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In a recent webinar, leaders from Cipher spoke to leaders from American Family Insurance about the many ways the industry is experiencing disruption. While some of these are related to COVID-19, there are many additional sources, some of which may surprise you. When looking out at the industry landscape over the next five years, the following elements will play a role.

Using the STEEPI approach, these points of potential friction or disruption were identified.

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1. Social Disruptors

In a social, digital environment, insurance companies are having to activate agile strategies to stay competitive. The reality is, social proof goes a long way, even for something as serious and essential as insurance. Consumers vet companies online.

Additionally, due to the uptick in customized/personalized marketing tactics, consumers increasingly expect personalized products. This has required macro-shifts of enormous magnitude for traditional insurance offerings. 

There are proactive, innovative competitors both inside and outside the insurance industry that are setting new precedents for business as usual. This requires out-of-the-box thinking and an overall willingness to change to meet new demands in the market.

2. Technological Disruptors

Everything from EHSs to blood pressure stats have gone digital. As patients and consumers have increased access to medical information, their attitude toward insurance has shifted. Priorities like app-based communication and digital records are enormously important.

Even the way insurance claims, filings, reports and more are generated or shared has shifted. Any insurance company that hasn’t already adapted to this sees the clear gap in their revenue. To be the obvious, or acceptable, choice for younger consumers, technology has to be front and center.

Here are some examples of new technology in insurance and responses from some of the power players in the industry:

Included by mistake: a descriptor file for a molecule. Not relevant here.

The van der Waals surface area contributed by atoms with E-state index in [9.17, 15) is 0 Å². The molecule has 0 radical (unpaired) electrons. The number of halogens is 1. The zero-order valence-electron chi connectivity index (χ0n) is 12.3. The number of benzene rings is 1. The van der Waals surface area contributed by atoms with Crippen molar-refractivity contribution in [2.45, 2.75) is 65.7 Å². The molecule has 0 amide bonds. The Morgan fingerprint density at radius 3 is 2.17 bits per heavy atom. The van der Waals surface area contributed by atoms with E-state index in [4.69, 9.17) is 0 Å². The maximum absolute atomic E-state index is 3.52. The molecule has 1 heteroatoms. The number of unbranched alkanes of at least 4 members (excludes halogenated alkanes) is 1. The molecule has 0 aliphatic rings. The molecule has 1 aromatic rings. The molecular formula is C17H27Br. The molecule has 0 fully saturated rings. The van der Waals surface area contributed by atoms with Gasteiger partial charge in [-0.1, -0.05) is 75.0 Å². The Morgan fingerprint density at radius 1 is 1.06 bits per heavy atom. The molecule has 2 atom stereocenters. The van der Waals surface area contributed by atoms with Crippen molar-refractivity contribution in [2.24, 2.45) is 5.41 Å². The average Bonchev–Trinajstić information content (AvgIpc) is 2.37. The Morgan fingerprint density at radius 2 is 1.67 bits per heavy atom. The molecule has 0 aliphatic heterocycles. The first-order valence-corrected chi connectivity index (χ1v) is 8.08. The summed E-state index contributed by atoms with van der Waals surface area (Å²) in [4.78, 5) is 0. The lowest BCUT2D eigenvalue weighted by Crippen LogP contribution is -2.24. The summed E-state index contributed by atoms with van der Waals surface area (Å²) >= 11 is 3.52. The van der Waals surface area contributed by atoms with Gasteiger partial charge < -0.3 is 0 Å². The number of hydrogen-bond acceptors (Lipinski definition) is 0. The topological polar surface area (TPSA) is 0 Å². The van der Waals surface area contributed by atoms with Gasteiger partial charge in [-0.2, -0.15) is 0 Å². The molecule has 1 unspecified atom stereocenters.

• InsurTech: A startup that has already received massive funding and is partnering with legacy insurers for tech advancements.
  • State Farm is activating in-house tech (called Red Labs) that uses blockchain technology to compile and facilitate payments.
  • 360Globalnet: A “nextgen” digital claims and risk assessment system. The interface is customer-led and lets users report and manage their own claims.
  • Say Insurance: A mobile app that is revolutionizing the way consumers buy auto insurance by focusing on customer service expectations. By allowing customers to apply for auto coverage online through a self-service portal and giving them full access to the formulas they use to determine insurance rates and claims consideration they are making the buying process more transparent, simple and convenient.
  • Spire Insurance: Another digital insurance platform that is changing the way consumer's buy auto insurance. On top of being an easy and convenient way to get coverage, the app also connects to your GPS and learns about your driving behavior and shares insights back with you. 

These are just a few illustrations of the disruption out there and how technology is changing the way insurance is managed.

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3. Environmental Disruptors